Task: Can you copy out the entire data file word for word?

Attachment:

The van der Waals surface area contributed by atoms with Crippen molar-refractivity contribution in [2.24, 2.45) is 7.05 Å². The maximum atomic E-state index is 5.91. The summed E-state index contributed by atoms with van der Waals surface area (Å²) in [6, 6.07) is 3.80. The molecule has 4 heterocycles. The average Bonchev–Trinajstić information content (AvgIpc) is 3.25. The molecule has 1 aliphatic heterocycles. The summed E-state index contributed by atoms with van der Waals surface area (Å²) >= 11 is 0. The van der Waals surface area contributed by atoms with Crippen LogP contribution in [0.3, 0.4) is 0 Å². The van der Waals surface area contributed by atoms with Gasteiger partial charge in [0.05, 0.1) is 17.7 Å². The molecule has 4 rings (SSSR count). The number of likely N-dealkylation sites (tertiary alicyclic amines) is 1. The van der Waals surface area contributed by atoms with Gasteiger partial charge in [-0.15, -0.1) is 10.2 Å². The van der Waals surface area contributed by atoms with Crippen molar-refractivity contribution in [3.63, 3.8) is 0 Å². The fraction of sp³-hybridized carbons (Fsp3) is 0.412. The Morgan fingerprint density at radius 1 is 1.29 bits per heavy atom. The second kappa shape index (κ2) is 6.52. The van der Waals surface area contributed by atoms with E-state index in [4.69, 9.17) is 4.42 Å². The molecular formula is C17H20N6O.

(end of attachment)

The van der Waals surface area contributed by atoms with Crippen molar-refractivity contribution in [2.24, 2.45) is 7.05 Å². The maximum atomic E-state index is 5.91. The summed E-state index contributed by atoms with van der Waals surface area (Å²) in [6, 6.07) is 3.80. The molecule has 4 heterocycles. The average Bonchev–Trinajstić information content (AvgIpc) is 3.25. The molecule has 1 aliphatic heterocycles. The summed E-state index contributed by atoms with van der Waals surface area (Å²) >= 11 is 0. The van der Waals surface area contributed by atoms with Crippen LogP contribution in [0.3, 0.4) is 0 Å². The van der Waals surface area contributed by atoms with Gasteiger partial charge in [0.05, 0.1) is 17.7 Å². The molecule has 4 rings (SSSR count). The number of likely N-dealkylation sites (tertiary alicyclic amines) is 1. The van der Waals surface area contributed by atoms with Gasteiger partial charge in [-0.15, -0.1) is 10.2 Å². The van der Waals surface area contributed by atoms with Crippen molar-refractivity contribution in [3.63, 3.8) is 0 Å². The fraction of sp³-hybridized carbons (Fsp3) is 0.412. The Morgan fingerprint density at radius 1 is 1.29 bits per heavy atom. The second kappa shape index (κ2) is 6.52. The van der Waals surface area contributed by atoms with E-state index in [4.69, 9.17) is 4.42 Å². The molecular formula is C17H20N6O.